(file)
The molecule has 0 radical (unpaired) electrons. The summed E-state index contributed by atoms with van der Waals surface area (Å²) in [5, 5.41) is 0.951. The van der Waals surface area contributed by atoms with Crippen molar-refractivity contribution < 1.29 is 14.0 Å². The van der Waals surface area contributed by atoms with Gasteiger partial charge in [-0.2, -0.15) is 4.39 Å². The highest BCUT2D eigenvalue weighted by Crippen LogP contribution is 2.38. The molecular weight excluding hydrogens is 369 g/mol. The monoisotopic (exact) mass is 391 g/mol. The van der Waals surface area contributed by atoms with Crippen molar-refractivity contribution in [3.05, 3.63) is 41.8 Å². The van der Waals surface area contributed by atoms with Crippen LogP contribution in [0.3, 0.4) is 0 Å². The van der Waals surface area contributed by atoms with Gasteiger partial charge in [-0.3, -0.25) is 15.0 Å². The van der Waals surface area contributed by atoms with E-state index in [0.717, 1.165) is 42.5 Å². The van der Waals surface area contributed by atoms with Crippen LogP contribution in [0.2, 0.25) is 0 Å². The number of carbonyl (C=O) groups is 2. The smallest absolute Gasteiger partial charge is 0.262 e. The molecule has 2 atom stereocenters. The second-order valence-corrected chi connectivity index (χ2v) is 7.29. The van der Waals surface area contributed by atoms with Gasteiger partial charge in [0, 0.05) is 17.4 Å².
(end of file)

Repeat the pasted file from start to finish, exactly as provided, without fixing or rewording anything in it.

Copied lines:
The molecule has 0 radical (unpaired) electrons. The summed E-state index contributed by atoms with van der Waals surface area (Å²) in [5, 5.41) is 0.951. The van der Waals surface area contributed by atoms with Crippen molar-refractivity contribution < 1.29 is 14.0 Å². The van der Waals surface area contributed by atoms with Gasteiger partial charge in [-0.2, -0.15) is 4.39 Å². The highest BCUT2D eigenvalue weighted by Crippen LogP contribution is 2.38. The molecular weight excluding hydrogens is 369 g/mol. The monoisotopic (exact) mass is 391 g/mol. The van der Waals surface area contributed by atoms with Crippen molar-refractivity contribution in [3.05, 3.63) is 41.8 Å². The van der Waals surface area contributed by atoms with Crippen LogP contribution in [0.3, 0.4) is 0 Å². The van der Waals surface area contributed by atoms with Gasteiger partial charge in [-0.3, -0.25) is 15.0 Å². The van der Waals surface area contributed by atoms with E-state index in [0.717, 1.165) is 42.5 Å². The van der Waals surface area contributed by atoms with Crippen LogP contribution in [0.2, 0.25) is 0 Å². The number of carbonyl (C=O) groups is 2. The smallest absolute Gasteiger partial charge is 0.262 e. The molecule has 2 atom stereocenters. The second-order valence-corrected chi connectivity index (χ2v) is 7.29. The van der Waals surface area contributed by atoms with Gasteiger partial charge in [0, 0.05) is 17.4 Å².